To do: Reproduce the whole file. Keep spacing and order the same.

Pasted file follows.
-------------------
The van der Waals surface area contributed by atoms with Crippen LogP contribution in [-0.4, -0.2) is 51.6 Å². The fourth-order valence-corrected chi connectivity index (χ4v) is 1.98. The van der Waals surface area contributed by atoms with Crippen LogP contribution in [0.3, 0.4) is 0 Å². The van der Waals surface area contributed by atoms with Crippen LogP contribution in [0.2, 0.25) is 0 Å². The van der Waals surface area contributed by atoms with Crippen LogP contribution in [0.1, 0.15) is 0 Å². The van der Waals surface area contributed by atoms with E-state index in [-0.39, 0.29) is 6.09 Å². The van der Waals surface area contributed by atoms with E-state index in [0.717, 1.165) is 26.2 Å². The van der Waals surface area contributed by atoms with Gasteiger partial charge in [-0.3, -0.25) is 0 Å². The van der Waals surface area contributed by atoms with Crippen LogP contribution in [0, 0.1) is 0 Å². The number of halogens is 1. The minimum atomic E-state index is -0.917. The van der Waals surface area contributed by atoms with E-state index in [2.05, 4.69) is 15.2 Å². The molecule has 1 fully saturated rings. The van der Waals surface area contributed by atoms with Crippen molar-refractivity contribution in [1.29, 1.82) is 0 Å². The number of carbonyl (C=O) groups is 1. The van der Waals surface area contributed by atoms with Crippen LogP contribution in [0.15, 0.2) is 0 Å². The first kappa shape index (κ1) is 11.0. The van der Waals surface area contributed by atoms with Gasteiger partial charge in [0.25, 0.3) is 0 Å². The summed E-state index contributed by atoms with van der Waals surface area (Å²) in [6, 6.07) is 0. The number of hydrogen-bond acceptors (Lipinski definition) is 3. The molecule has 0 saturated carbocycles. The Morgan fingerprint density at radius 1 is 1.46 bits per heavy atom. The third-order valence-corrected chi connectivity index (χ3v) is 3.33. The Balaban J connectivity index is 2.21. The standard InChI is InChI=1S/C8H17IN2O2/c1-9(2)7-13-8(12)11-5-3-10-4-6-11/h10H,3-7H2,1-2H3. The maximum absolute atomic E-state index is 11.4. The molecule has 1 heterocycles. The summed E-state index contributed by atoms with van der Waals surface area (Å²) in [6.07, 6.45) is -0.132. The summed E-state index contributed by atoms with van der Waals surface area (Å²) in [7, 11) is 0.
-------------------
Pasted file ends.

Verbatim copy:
The van der Waals surface area contributed by atoms with Crippen LogP contribution in [-0.4, -0.2) is 51.6 Å². The fourth-order valence-corrected chi connectivity index (χ4v) is 1.98. The van der Waals surface area contributed by atoms with Crippen LogP contribution in [0.3, 0.4) is 0 Å². The van der Waals surface area contributed by atoms with Crippen LogP contribution in [0.2, 0.25) is 0 Å². The van der Waals surface area contributed by atoms with Crippen LogP contribution in [0.1, 0.15) is 0 Å². The van der Waals surface area contributed by atoms with E-state index in [-0.39, 0.29) is 6.09 Å². The van der Waals surface area contributed by atoms with E-state index in [0.717, 1.165) is 26.2 Å². The van der Waals surface area contributed by atoms with Gasteiger partial charge in [-0.3, -0.25) is 0 Å². The van der Waals surface area contributed by atoms with Crippen LogP contribution in [0, 0.1) is 0 Å². The number of halogens is 1. The minimum atomic E-state index is -0.917. The van der Waals surface area contributed by atoms with E-state index in [2.05, 4.69) is 15.2 Å². The molecule has 1 fully saturated rings. The van der Waals surface area contributed by atoms with Crippen molar-refractivity contribution in [1.29, 1.82) is 0 Å². The number of carbonyl (C=O) groups is 1. The van der Waals surface area contributed by atoms with Crippen LogP contribution in [0.15, 0.2) is 0 Å². The first kappa shape index (κ1) is 11.0. The van der Waals surface area contributed by atoms with Gasteiger partial charge in [0.25, 0.3) is 0 Å². The summed E-state index contributed by atoms with van der Waals surface area (Å²) in [6, 6.07) is 0. The number of hydrogen-bond acceptors (Lipinski definition) is 3. The molecule has 0 saturated carbocycles. The Morgan fingerprint density at radius 1 is 1.46 bits per heavy atom. The third-order valence-corrected chi connectivity index (χ3v) is 3.33. The Balaban J connectivity index is 2.21. The standard InChI is InChI=1S/C8H17IN2O2/c1-9(2)7-13-8(12)11-5-3-10-4-6-11/h10H,3-7H2,1-2H3. The maximum absolute atomic E-state index is 11.4. The molecule has 1 heterocycles. The summed E-state index contributed by atoms with van der Waals surface area (Å²) in [6.07, 6.45) is -0.132. The summed E-state index contributed by atoms with van der Waals surface area (Å²) in [7, 11) is 0.